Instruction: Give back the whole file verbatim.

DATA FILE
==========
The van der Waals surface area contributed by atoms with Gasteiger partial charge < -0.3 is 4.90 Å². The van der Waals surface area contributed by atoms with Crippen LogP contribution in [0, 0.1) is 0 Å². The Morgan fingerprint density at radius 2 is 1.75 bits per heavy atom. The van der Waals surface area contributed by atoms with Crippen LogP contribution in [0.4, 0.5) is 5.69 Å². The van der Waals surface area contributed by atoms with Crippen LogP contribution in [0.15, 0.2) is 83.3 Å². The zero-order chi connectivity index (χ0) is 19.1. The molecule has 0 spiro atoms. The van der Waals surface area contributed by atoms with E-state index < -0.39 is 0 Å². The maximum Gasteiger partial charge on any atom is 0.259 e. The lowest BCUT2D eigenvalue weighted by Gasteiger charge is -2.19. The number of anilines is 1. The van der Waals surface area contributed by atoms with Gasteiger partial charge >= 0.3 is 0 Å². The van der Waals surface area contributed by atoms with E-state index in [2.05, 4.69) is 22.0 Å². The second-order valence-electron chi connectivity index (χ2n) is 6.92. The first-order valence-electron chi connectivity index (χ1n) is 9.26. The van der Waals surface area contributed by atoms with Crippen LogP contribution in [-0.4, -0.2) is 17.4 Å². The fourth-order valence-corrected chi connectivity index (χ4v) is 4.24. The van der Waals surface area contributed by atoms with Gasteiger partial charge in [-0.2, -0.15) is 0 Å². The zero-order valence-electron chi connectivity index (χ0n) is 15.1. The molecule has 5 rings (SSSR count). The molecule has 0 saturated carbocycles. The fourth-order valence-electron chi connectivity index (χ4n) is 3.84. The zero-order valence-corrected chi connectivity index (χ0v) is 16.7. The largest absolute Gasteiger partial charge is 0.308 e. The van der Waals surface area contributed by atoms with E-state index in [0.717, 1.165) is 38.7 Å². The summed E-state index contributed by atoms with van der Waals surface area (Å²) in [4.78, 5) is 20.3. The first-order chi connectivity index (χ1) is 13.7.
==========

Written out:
The van der Waals surface area contributed by atoms with Gasteiger partial charge < -0.3 is 4.90 Å². The van der Waals surface area contributed by atoms with Crippen LogP contribution in [0, 0.1) is 0 Å². The Morgan fingerprint density at radius 2 is 1.75 bits per heavy atom. The van der Waals surface area contributed by atoms with Crippen LogP contribution in [0.4, 0.5) is 5.69 Å². The van der Waals surface area contributed by atoms with Crippen LogP contribution in [0.15, 0.2) is 83.3 Å². The zero-order chi connectivity index (χ0) is 19.1. The molecule has 0 spiro atoms. The van der Waals surface area contributed by atoms with E-state index < -0.39 is 0 Å². The maximum Gasteiger partial charge on any atom is 0.259 e. The lowest BCUT2D eigenvalue weighted by Gasteiger charge is -2.19. The number of anilines is 1. The van der Waals surface area contributed by atoms with Gasteiger partial charge >= 0.3 is 0 Å². The van der Waals surface area contributed by atoms with E-state index in [2.05, 4.69) is 22.0 Å². The second-order valence-electron chi connectivity index (χ2n) is 6.92. The first-order valence-electron chi connectivity index (χ1n) is 9.26. The van der Waals surface area contributed by atoms with Crippen LogP contribution in [-0.4, -0.2) is 17.4 Å². The fourth-order valence-corrected chi connectivity index (χ4v) is 4.24. The van der Waals surface area contributed by atoms with Gasteiger partial charge in [-0.2, -0.15) is 0 Å². The zero-order valence-electron chi connectivity index (χ0n) is 15.1. The molecule has 5 rings (SSSR count). The molecule has 0 saturated carbocycles. The fourth-order valence-electron chi connectivity index (χ4n) is 3.84. The zero-order valence-corrected chi connectivity index (χ0v) is 16.7. The largest absolute Gasteiger partial charge is 0.308 e. The van der Waals surface area contributed by atoms with E-state index in [0.717, 1.165) is 38.7 Å². The summed E-state index contributed by atoms with van der Waals surface area (Å²) in [4.78, 5) is 20.3. The first-order chi connectivity index (χ1) is 13.7.